Just so you know where this is going before we actually “get there,” I had originally planned to call this post, “The Location of Morality in Mental Health.” I couldn’t get past what I thought my reaction would be if I came across an article with that title. I might think, “hmmm, a therapist squaking about morality, sounds kind of religious or self-righteous to me…” Or, I might think the title meant, “how ‘morality’ fits within the mental health field.” Both sound like pontification to me, which I find repugnant in the extreme, regardless of the source, and most especially if I am the one doing the pontificating! I don’t really mean either of these things. To avoid these interpretations, I extended the title to “The Location of Morality Within a Person’s Mental Health.” That was too long for Google, so I left it at Morality and a Person’s Mental Health, hoping it doesn’t sound grandiose. The topic is the way a person’s moral structure fits within her or his mental health and overall life satisfaction.

Here’s the the thought. The basis of all emotional concern is this question: “Do I have the capacity to cope with the difference between how things are and how they should be?” For the purposes of this writing, I will refer back to this as “the question.”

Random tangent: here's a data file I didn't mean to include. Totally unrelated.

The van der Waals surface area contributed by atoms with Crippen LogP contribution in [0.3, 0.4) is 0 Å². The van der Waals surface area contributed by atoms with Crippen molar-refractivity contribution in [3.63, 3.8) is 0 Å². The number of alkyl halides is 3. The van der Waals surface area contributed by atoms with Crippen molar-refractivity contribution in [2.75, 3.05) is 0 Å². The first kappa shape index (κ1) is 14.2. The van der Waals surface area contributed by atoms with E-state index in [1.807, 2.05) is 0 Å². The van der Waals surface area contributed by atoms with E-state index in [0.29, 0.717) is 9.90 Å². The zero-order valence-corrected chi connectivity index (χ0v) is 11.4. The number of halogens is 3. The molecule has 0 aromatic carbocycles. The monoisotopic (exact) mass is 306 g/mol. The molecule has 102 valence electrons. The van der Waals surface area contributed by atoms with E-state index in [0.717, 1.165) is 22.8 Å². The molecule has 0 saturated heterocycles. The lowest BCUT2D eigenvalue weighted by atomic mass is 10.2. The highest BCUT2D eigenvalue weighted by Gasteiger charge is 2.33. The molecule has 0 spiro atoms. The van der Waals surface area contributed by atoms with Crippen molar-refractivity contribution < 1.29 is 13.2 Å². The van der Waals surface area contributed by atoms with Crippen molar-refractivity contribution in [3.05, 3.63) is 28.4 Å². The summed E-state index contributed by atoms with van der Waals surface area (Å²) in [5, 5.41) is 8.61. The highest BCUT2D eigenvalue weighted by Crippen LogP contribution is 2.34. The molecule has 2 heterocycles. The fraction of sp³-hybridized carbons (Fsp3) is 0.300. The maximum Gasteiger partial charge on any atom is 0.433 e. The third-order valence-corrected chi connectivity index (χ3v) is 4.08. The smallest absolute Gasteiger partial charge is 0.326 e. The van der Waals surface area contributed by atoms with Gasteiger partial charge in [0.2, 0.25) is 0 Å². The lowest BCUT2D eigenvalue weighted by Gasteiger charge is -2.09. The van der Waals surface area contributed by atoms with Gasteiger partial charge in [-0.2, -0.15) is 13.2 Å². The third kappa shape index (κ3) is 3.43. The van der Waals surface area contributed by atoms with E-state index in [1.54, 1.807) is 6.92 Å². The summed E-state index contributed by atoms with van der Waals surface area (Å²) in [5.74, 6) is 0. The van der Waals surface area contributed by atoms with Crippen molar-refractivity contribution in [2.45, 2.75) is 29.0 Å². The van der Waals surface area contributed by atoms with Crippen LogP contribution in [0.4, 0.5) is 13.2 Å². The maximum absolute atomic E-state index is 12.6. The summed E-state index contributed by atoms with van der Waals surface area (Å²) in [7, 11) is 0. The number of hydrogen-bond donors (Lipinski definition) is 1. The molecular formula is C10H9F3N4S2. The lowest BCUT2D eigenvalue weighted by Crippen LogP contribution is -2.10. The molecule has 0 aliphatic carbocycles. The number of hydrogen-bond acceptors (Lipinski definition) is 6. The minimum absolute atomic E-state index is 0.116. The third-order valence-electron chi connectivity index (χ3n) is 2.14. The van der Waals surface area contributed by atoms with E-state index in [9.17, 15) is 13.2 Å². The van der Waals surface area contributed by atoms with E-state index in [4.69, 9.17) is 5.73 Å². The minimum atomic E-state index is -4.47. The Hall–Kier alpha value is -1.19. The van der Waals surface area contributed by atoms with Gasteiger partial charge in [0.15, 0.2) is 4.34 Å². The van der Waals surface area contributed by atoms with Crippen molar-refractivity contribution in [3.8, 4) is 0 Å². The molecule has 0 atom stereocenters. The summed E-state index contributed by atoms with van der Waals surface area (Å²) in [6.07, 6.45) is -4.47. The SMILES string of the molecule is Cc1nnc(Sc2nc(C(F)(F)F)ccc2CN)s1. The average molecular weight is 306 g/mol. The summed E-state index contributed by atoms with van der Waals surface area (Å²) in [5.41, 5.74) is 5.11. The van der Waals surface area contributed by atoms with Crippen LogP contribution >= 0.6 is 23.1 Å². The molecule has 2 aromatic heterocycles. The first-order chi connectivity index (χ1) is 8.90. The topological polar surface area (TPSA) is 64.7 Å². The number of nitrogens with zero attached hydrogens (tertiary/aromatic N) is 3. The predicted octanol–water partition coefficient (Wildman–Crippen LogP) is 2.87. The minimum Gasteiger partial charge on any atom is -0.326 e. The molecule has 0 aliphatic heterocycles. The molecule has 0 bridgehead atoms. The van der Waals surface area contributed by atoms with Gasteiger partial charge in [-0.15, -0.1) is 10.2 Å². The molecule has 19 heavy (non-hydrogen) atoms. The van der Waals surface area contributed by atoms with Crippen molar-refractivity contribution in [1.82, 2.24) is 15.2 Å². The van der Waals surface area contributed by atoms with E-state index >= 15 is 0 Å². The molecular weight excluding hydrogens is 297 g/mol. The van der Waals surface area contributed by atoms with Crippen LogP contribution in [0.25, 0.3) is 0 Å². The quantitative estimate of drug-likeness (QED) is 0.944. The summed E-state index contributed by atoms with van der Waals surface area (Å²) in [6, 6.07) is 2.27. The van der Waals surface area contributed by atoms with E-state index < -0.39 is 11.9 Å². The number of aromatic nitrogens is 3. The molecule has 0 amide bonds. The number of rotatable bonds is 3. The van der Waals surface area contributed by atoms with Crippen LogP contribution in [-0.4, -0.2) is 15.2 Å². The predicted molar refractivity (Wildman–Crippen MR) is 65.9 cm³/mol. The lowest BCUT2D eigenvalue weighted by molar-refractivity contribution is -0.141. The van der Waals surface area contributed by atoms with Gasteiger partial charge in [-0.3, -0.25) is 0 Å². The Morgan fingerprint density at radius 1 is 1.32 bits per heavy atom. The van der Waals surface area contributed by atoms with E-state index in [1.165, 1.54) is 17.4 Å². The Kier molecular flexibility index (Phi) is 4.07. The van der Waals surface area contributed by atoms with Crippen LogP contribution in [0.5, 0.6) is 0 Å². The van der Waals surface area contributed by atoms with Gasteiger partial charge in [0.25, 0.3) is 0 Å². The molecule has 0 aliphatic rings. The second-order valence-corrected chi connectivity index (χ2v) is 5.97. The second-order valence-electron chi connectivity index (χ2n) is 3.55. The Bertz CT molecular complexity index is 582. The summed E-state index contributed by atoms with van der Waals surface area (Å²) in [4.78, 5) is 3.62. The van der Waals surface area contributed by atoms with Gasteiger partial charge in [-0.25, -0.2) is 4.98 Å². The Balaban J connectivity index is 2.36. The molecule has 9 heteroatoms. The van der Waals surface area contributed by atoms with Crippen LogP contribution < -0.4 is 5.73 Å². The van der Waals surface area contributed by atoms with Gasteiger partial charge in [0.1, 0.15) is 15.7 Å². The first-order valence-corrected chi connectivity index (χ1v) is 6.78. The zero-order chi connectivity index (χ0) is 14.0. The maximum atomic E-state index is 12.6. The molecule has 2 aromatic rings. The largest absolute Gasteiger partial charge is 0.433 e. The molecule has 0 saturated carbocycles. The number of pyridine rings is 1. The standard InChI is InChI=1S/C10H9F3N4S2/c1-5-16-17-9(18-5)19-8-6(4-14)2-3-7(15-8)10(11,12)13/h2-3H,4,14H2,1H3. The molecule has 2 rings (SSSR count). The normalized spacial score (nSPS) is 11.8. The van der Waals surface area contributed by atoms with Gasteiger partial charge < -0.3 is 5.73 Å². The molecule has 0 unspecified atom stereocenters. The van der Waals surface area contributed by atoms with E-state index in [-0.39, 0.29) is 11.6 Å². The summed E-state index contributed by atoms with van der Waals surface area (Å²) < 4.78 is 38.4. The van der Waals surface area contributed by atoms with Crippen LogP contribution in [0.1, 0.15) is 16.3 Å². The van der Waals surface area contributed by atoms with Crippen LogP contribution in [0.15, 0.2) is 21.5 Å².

Let’s break the question down into its various parts. It is a question about yourself “Do I….” The next part is about your “capacity to cope.” I chose this particular phrase very specifically for two reasons. It is not just a question about how or what you are. It is a question about whether the kind of person you are has it within you to “cope” or deal with reality as it is, precisely when you recognize that reality is not now how you think it should be. I used the word “cope” instead of “change” because the question is meant to cover both those situations in which you might be able to change reality to make it what you think it should be and also those situations that cannot themselves be changed, which means it is you that must somehow change in order to address reality that seems wrong (for example, coming to accept the death of someone close to you as part of your grief process). Finally, the last part of the sentence, “the difference between how things are and how they should be” is actually a question about morality, or about what we do when our personal morality (how all things in our world, including people and our relationships with them, “should” be) collides with our current way of being in the world (a world “as it is,” which often doesn’t seem to care much about our personal brand of morality).